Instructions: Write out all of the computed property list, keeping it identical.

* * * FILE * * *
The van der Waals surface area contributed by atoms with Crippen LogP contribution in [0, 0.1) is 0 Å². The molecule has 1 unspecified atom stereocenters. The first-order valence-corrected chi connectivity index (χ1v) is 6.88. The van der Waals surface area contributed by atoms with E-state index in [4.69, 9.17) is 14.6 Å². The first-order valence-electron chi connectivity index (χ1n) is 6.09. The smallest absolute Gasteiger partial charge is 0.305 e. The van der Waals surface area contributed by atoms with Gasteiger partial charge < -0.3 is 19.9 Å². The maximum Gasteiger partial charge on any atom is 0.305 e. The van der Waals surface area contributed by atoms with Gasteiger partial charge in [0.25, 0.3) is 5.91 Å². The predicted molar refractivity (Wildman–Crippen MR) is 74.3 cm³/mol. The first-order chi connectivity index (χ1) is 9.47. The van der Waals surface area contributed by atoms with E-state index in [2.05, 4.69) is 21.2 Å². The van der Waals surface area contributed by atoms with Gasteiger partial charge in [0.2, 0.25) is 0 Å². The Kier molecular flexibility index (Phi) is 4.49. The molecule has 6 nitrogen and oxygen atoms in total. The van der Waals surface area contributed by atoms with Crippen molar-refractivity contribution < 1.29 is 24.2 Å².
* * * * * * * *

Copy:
The van der Waals surface area contributed by atoms with Crippen LogP contribution in [0, 0.1) is 0 Å². The molecule has 1 unspecified atom stereocenters. The first-order valence-corrected chi connectivity index (χ1v) is 6.88. The van der Waals surface area contributed by atoms with E-state index in [4.69, 9.17) is 14.6 Å². The first-order valence-electron chi connectivity index (χ1n) is 6.09. The smallest absolute Gasteiger partial charge is 0.305 e. The van der Waals surface area contributed by atoms with Gasteiger partial charge < -0.3 is 19.9 Å². The maximum Gasteiger partial charge on any atom is 0.305 e. The van der Waals surface area contributed by atoms with Gasteiger partial charge in [0.25, 0.3) is 5.91 Å². The predicted molar refractivity (Wildman–Crippen MR) is 74.3 cm³/mol. The first-order chi connectivity index (χ1) is 9.47. The van der Waals surface area contributed by atoms with E-state index in [2.05, 4.69) is 21.2 Å². The van der Waals surface area contributed by atoms with Gasteiger partial charge in [0.2, 0.25) is 0 Å². The Kier molecular flexibility index (Phi) is 4.49. The molecule has 6 nitrogen and oxygen atoms in total. The van der Waals surface area contributed by atoms with Crippen molar-refractivity contribution < 1.29 is 24.2 Å².